In Aliens versus Predator 2, they are seen guarding the Forward Observation Pods as well as serving as Dr. Eisenberg's troops. They are commonly fought in the Alien and the Predator campaigns, although a single one is fought in the final level of the Marine campaign. They are difficult to kill, capable of surviving two headshots. They are sometimes equipped with a shotgun but are most often equipped with a WY-102 Railgun.
In Aliens versus Predator: Extinction, they are simply an upgrade to the normal synthetic unit, equipped with a shotgun. When a combat android loses all of its hitpoints, it will be sometimes disabled, and a CommTech is needed to re-activate it. If not repaired after several moments the disabled synthetic 'dies'.
In Aliens vs. Predator, androids are commonly seen guarding civilians in the later stages of the Alien campaign. In the Predator campaign, a group of combat androids are seen executing three civilians, presumably on Weyland-Yutani orders, saying that their contracts have been terminated. Upgraded android models also appear in the Marine and Predator campaigns. These synthetics are extremely hard to kill, and are equipped with a cloaking device derived from Predator technology. A Combistick, however, will kill them instantly. During the Predator campaign, if you are spotted by an Android the unit will stare at you before saying, "Hunter detected. Switching tactics." This suggests they are programmed with specific software on how to kill Predators.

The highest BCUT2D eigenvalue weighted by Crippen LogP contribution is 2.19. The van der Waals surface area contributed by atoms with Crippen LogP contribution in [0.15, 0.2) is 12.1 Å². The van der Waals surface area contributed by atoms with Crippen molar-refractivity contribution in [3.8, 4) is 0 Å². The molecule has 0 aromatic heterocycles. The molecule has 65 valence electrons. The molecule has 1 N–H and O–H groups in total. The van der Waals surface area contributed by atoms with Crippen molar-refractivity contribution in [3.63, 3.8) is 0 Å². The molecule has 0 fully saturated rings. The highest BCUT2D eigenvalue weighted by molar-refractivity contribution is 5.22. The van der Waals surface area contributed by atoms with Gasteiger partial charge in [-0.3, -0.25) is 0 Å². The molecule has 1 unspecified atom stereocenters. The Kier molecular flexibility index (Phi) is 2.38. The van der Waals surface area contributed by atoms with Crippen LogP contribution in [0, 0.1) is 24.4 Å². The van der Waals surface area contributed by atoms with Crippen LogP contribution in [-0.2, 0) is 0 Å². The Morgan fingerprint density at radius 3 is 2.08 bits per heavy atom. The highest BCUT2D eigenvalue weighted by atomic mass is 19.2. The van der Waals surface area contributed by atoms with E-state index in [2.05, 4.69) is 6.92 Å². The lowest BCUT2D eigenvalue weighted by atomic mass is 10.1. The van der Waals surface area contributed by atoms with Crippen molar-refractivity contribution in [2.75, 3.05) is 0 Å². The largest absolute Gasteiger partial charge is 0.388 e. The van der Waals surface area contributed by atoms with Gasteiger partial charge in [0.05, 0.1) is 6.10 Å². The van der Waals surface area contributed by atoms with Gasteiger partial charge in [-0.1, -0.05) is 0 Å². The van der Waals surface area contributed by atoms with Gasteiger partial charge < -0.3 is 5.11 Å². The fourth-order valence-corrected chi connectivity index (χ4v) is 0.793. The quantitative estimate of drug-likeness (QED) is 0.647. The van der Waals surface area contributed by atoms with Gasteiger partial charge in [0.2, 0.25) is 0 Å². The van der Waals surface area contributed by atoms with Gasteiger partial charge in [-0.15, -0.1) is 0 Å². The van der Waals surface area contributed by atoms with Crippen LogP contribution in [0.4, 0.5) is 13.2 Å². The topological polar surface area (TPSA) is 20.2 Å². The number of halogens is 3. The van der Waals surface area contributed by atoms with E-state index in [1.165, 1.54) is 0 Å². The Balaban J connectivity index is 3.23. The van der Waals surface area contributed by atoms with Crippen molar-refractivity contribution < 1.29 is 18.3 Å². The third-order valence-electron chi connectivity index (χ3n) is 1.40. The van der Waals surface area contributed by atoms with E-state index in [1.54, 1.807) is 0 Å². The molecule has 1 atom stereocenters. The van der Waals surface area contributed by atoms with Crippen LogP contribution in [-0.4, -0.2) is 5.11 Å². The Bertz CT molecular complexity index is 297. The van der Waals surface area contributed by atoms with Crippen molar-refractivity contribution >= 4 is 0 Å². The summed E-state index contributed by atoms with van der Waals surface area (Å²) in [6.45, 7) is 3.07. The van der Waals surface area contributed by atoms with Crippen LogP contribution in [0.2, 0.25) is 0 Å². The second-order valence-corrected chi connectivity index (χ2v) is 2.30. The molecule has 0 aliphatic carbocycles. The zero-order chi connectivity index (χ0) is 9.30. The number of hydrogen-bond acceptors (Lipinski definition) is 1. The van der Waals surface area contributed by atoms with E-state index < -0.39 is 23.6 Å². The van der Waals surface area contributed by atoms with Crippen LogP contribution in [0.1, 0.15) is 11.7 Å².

In AVP: Evolution, combat androids equipped with batons and shields are used by Colonial Marines and Weyland-Yutani.
- In 1998, Kenner Products included a combat android named Integer 3 in their Aliens: Hive Wars toy line.
- The combat androids in Aliens vs. Predator have the Weyland-Yutani logo imprinted on their eyeballs.
- Unlike commercial humanoid synthetics, combat androids have a heavy mechanical voice.
- Some combat androids in Aliens vs. Predator are equipped with armored helmets very similar to those worn by the Weyland-Yutani Commandos in Alien3.
- In Aliens vs. Predator, the upgraded combat androids can reboot even after extreme damage, including the loss of limbs.
- In Aliens vs. Predator, a combat android will instantly be killed if it is decapitated by a Predator's "Trophy kill" finisher move. Oddly enough, however, an android can still continue to function even if it has its head blown off after sustaining extreme damage from gunfire.
- Aliens: Book One (First Appearance)
- Aliens: Earth Hive
- Alien Trilogy
- Aliens versus Predator 2
- Aliens versus Predator: Extinction
- Aliens: Extermination
- Aliens vs. Predator (video game)
- Aliens: Infestation
- AVP: Evolution
- Aliens: Defiance